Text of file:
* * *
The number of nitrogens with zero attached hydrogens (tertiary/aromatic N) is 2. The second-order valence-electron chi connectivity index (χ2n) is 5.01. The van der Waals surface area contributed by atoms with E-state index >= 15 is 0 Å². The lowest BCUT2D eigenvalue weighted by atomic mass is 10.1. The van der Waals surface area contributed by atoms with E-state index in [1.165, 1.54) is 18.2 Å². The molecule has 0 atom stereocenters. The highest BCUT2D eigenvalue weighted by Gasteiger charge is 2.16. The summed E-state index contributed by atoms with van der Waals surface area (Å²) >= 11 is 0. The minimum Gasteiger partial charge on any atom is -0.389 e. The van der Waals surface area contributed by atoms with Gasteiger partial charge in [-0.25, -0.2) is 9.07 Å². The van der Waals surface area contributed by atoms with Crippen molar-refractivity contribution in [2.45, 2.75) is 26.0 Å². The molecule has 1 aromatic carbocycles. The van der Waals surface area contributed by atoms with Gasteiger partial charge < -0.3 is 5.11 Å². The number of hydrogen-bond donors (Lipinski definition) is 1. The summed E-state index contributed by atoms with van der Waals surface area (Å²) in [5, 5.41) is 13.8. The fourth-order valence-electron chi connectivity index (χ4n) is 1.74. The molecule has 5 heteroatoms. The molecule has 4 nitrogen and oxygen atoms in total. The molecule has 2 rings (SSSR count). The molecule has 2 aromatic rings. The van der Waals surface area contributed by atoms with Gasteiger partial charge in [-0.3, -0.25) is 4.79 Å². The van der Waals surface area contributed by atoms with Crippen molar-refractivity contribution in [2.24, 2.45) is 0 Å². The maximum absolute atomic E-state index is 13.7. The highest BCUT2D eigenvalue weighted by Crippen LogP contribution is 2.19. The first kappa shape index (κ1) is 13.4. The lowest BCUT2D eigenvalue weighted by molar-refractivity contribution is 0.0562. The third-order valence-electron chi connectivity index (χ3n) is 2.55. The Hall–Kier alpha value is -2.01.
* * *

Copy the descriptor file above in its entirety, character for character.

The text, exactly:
The number of nitrogens with zero attached hydrogens (tertiary/aromatic N) is 2. The second-order valence-electron chi connectivity index (χ2n) is 5.01. The van der Waals surface area contributed by atoms with E-state index >= 15 is 0 Å². The lowest BCUT2D eigenvalue weighted by atomic mass is 10.1. The van der Waals surface area contributed by atoms with E-state index in [1.165, 1.54) is 18.2 Å². The molecule has 0 atom stereocenters. The highest BCUT2D eigenvalue weighted by Gasteiger charge is 2.16. The summed E-state index contributed by atoms with van der Waals surface area (Å²) >= 11 is 0. The minimum Gasteiger partial charge on any atom is -0.389 e. The van der Waals surface area contributed by atoms with Gasteiger partial charge in [-0.25, -0.2) is 9.07 Å². The van der Waals surface area contributed by atoms with Crippen molar-refractivity contribution in [2.45, 2.75) is 26.0 Å². The molecule has 1 aromatic carbocycles. The van der Waals surface area contributed by atoms with Gasteiger partial charge < -0.3 is 5.11 Å². The number of hydrogen-bond donors (Lipinski definition) is 1. The summed E-state index contributed by atoms with van der Waals surface area (Å²) in [5, 5.41) is 13.8. The fourth-order valence-electron chi connectivity index (χ4n) is 1.74. The molecule has 5 heteroatoms. The molecule has 4 nitrogen and oxygen atoms in total. The molecule has 2 rings (SSSR count). The molecule has 2 aromatic rings. The van der Waals surface area contributed by atoms with Gasteiger partial charge in [-0.3, -0.25) is 4.79 Å². The van der Waals surface area contributed by atoms with Crippen molar-refractivity contribution in [2.24, 2.45) is 0 Å². The maximum absolute atomic E-state index is 13.7. The highest BCUT2D eigenvalue weighted by Crippen LogP contribution is 2.19. The first kappa shape index (κ1) is 13.4. The lowest BCUT2D eigenvalue weighted by molar-refractivity contribution is 0.0562. The third-order valence-electron chi connectivity index (χ3n) is 2.55. The Hall–Kier alpha value is -2.01.